Abenaki for "Together [with] the Ancestors," in honor of their legacy, while modern day Abenaki living in New England continue the traditions started many moons ago.
When Creator created the Abenaki people many spirits fell from the dust of Creator’s hands. One spirit stepped out to watch over the forests and animals. He is known worldwide as Big Foot, Yeti or many other names, but here in Abenaki lands, he is the Spirit of the Woods or Kchi Awas.
He shows himself to some people, but no one can catch him. They get a smell or a sound but he is a shapeshifter. Suddenly there is only a deer standing there.
Kchi Awas is important to the Nulhegan people, a band of the Abenaki. He protects sacred sites like Brunswick Springs in Vermont or Bradford Springs in New Hampshire. People travel far to be healed at these springs. In 1790 settlers in Bradford knew of Abenakis going to their springs for healing. Any attempt at profit is always destroyed.
An old Nulhagen once went to the spring to be healed when he saw the Spirit of the Woods. He was scared so he sang a lullaby to the spirit. He was thankful for his healing and wanted to sing if this was the end of his life. The Spirit lay down and fell asleep so he was able to steal away. The old man taught this song and told this story so this is the way Abenaki remember Kchi Awas to this day.
The Abenaki Trails Project presents Big Foot as a spirit as the Abenaki believe, not a monster. Still today many people throughout New Hamsphire claim to have seen a being like a large upright gorilla. A video from WMUR-TV interviewed Scott Lucas who heard loud sounds in the woods. He attended a town hall meeting in the north country where he says he learned over five hundred people believe in Big Foot.
Sightings continue throughout the state. Rebecca Courser reported a person she knew saw one at Tucker Pond in the Smith Corners region of Salisbury. In 1979 Peter Samuelson saw an unusual being while prospecting for minerals in the Ossipee Mountains on the ledges of Bald Mountain. He saw a small structure made of big stones “with hemlock boughs for a roof.” Through the door he saw a manlike creature about seven feet tall with his back to him “totally covered with tangled gray hair about three inches long.” His dog growled, and the creature made loud sounds showing it was upset.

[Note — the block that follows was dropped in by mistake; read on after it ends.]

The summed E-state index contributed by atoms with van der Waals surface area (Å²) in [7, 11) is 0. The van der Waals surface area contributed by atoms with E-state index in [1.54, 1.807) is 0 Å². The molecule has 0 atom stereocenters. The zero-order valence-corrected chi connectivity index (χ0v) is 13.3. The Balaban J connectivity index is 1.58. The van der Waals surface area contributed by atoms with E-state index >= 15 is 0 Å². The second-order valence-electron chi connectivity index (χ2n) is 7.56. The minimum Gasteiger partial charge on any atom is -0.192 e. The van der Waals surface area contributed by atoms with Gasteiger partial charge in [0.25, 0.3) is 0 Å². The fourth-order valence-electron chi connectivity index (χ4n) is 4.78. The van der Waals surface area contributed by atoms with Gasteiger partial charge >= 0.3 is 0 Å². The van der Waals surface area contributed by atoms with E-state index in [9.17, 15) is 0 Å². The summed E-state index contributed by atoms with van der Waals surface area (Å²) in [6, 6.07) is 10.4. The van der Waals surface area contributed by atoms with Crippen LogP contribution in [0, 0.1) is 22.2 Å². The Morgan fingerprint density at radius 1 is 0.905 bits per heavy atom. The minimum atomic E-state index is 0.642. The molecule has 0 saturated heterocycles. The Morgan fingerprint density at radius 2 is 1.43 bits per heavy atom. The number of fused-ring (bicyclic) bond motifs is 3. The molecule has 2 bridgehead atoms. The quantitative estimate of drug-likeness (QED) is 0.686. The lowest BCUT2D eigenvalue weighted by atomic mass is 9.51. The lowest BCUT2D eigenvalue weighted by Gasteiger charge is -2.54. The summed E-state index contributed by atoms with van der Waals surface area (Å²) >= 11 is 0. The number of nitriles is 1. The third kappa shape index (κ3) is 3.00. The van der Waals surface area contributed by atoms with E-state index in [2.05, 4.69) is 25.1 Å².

“I can’t describe the noise,” Samuelson said. His girlfriends, Holly Swaffield, was very frightened and they left rapidly. A few months later she found an article from the 1890’s in the Wolfboro Library. A person living in a cabin on Connor Pond in the Ossipee Range saw a dog walk onto the pond and fall through the ice. A large hairy creature came out of the woods, rescued the dog and vanished.. This is in tune with the Abenaki belief in Kchi Awas as the protector of animals. A year later Samuelson came back to the site and found no sign of the shelter.
Artist Mike Eastman of Berlin saw his version of Kchi Awas ,who he calls Shy Man in 1973. He was sleeping on the porch of a cabin on Lake Umbagog when he awoke to a strong monkey smell. The massive being he saw checked out a boat at the dock and headed off across a swamp.
Since then Eastman has made an extensive study of Shyman. He has taped seventeen hours of the animal’s click/pop language, made plaster molds of his footprints, collected hair and painted pictures of his sightings.
Since 2015 he claims to have found areas in the woods where families of the secretive creatures live and found stick dwellings and subtle alterations of the landscape. In the manner of Abenaki people of past he has left tribute offerings of food, and observed them behind trees and rocks. He believes they live in families, and communicate with each other in their own language. He feels they need to be protected from the increasing impact of humans on their environment like any other rare species.
Archaeologist Dr. Goodby of Franklin Pierce University, when asked about a new species of mammal, says it is really easy to solve this mystery. “Find a body,” he says. But a spirit who protects the forest can never die.
Tara writes blog posts for the Abenaki Trails Project in collaboration with the Nulhegan Band Historic and Cultural Preservation Office. She is an alumni of U. of Michigan, Ann Arbor. Tara is the narrator of "Muskrat Stew and Other Tales of a Penobscot Life: The Life Story of Fred Ranco."